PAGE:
This blog post introduces new Domino 3.0 features. Akansh Murthy is a Technical Product Manager at Domino and previously worked as a software engineer at Domino and Kareo.
Domino 3.0 simplifies the life of a data scientist by eliminating model ops bottlenecks and accelerating research and productivity. As described at Rev, our data science leader summit last May, integrating data science into an organization requires a platform that not only supports the needs of data scientists, but also the needs of business stakeholders who use data scientists’ work and IT folks who support data scientists’ infrastructure.
To that end, we’re excited to release Domino 3.0!
This release includes two major new areas of functionality that address popular requests from our customers:
- easy ways to publish and discover data science “apps” (e.g. Shiny, Flask, Dash, etc.)
- tools for understanding compute usage across the workloads in a data science organization.
We’ve also revamped our UI to make navigation and search more efficient and expanded our platform APIs to make it easier to integrate Domino into proprietary workflows. Ultimately, these new functionalities move us closer to our broader vision of Model Management.
App Publishing and Launchpad
After many interviews with our data scientist users, we realized that they are forced to go through many internal hoops just to scale infrastructure for their work, elongating the time it takes to make their work visible and accessible for feedback.
With Domino 3.0, data scientists have full control when publishing their apps, without a need to involve IT and DevOps teams. Specifically, the new publishing flow enables customization of the hardware the app runs on to scale appropriately, depending on the resources it needs, the title and description, usage statistics of the app, and fine-grained permissions for who can view the app.
Once an app is published, it is viewable in the Launchpad, a portal where business stakeholders can discover and access your published apps. This allows fast delivery of apps to your stakeholders, resulting in rapid feedback.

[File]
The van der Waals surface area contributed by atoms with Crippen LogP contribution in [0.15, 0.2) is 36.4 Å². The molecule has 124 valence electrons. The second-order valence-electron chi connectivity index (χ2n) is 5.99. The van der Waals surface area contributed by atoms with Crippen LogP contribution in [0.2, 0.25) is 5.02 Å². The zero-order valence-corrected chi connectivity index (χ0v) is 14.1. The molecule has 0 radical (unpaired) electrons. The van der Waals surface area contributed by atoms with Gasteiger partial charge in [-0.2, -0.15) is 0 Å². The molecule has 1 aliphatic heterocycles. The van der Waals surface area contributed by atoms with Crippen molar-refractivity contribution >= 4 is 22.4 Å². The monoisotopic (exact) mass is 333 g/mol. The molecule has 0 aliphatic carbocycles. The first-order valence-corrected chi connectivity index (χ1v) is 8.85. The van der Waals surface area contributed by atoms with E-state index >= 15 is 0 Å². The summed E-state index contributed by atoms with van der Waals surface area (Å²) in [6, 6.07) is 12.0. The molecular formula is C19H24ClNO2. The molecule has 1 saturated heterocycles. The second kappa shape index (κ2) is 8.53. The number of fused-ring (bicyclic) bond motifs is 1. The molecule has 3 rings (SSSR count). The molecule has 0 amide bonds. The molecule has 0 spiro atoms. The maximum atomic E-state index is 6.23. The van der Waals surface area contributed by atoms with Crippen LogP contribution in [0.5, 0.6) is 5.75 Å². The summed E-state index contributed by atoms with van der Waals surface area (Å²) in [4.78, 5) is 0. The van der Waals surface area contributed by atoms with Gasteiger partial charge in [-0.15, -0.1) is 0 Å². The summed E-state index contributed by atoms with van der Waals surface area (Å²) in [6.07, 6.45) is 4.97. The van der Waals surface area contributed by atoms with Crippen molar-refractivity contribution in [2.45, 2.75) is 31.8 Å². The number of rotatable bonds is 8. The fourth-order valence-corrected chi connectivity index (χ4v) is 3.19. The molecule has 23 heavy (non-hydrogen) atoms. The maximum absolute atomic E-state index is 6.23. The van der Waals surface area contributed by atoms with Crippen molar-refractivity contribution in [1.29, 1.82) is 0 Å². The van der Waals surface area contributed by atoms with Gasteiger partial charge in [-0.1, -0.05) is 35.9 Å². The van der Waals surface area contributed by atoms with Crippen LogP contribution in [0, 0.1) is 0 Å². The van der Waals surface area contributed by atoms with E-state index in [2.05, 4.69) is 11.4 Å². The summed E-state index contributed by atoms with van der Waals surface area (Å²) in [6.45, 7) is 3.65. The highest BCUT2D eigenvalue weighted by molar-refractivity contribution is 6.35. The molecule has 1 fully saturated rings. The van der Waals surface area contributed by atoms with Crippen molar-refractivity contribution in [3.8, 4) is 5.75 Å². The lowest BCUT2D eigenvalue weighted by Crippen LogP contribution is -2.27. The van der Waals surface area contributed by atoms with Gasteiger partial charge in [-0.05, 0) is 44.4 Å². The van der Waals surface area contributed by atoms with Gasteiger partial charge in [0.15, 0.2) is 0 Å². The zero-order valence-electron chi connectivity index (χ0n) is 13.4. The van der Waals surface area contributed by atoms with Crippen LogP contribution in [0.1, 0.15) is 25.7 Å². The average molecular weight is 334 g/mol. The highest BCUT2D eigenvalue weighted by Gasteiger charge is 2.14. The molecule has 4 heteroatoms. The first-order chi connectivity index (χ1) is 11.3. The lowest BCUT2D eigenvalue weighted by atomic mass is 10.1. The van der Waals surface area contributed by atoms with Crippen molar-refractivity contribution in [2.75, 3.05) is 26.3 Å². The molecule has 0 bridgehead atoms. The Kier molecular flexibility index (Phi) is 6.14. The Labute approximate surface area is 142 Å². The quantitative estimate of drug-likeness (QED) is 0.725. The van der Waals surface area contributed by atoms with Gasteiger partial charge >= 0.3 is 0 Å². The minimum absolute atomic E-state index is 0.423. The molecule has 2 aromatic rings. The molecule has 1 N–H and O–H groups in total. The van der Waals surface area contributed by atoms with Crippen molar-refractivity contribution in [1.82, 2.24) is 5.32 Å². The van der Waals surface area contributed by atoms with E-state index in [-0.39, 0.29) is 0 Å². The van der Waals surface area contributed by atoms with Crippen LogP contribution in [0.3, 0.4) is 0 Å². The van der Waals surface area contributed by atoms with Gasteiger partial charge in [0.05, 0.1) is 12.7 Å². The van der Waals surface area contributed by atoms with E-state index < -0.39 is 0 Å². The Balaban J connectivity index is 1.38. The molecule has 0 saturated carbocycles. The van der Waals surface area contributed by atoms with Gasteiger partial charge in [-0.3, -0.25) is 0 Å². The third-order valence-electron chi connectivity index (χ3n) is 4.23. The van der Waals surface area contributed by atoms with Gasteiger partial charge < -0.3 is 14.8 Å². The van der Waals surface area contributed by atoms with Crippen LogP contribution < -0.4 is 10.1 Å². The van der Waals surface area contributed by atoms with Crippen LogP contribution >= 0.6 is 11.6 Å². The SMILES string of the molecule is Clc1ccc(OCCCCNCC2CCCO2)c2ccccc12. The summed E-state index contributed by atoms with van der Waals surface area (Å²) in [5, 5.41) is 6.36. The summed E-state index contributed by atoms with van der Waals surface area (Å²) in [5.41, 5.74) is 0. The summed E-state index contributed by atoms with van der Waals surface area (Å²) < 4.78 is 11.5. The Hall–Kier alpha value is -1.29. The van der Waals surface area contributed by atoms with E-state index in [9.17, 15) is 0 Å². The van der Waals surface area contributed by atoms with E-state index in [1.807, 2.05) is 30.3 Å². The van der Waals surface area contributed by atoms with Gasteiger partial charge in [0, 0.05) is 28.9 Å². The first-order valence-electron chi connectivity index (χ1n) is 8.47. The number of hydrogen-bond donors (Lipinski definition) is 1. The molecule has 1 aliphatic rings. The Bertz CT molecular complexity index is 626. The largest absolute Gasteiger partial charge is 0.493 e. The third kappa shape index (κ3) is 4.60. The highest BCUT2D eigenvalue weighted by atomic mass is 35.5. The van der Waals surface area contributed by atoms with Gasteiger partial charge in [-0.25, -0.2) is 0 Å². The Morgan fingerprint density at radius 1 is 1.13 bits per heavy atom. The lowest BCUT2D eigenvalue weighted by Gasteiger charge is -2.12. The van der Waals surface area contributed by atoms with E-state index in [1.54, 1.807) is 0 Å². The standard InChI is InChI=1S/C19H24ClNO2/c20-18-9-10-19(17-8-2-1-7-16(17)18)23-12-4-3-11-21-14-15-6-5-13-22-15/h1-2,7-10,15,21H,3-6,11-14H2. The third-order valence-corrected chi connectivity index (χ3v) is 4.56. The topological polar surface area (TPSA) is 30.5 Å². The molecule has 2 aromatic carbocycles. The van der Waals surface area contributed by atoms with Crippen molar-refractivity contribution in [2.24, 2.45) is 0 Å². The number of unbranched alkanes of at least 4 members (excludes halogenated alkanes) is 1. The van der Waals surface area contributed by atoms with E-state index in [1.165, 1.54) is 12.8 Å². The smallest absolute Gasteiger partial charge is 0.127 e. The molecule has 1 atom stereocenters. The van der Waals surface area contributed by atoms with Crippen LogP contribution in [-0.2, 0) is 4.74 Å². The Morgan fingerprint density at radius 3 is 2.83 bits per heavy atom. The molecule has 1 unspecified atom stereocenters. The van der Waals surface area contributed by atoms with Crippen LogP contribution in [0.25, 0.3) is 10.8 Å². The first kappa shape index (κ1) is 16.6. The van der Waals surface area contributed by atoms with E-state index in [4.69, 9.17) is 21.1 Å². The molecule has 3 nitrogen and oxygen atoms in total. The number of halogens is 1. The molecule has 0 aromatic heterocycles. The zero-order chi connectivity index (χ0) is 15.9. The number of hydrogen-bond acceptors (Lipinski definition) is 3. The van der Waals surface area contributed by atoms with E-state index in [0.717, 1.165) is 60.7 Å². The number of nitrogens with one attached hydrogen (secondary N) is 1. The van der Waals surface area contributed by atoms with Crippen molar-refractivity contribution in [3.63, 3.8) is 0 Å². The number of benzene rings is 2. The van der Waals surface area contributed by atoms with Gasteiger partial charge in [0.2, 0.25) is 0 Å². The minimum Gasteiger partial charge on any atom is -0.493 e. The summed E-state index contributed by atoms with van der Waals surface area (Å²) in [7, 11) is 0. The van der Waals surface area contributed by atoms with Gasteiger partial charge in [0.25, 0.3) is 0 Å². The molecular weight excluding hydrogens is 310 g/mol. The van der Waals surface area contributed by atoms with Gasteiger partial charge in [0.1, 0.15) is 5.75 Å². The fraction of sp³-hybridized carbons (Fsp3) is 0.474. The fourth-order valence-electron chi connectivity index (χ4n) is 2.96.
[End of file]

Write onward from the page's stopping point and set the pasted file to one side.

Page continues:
We’ve built flexible permissioning, so you can control who’s allowed to access your app or whether it should be publicly available.
Domino also tracks how often your apps are being used and who’s using them. This lets you understand if your data science work is being used the way you expected and provides a way to show its impact within your organization.
We think Launchpad will be a game-changer in terms of making data science work visible to others in an organization, speeding up collaboration and model iteration.
We also consistently heard that IT administrators and data science leaders wanted cost information at the level of granularity that would be useful for them to make decisions such as where to allocate more hardware and to see which projects were costing the most.
Based on this insight, we wanted to consolidate this information and make it easy to find and analyze; thus, the Control Center was born.
Control Center lets you understand compute spend and usage across your data science organization to inform smarter decisions about resource allocation and cost control.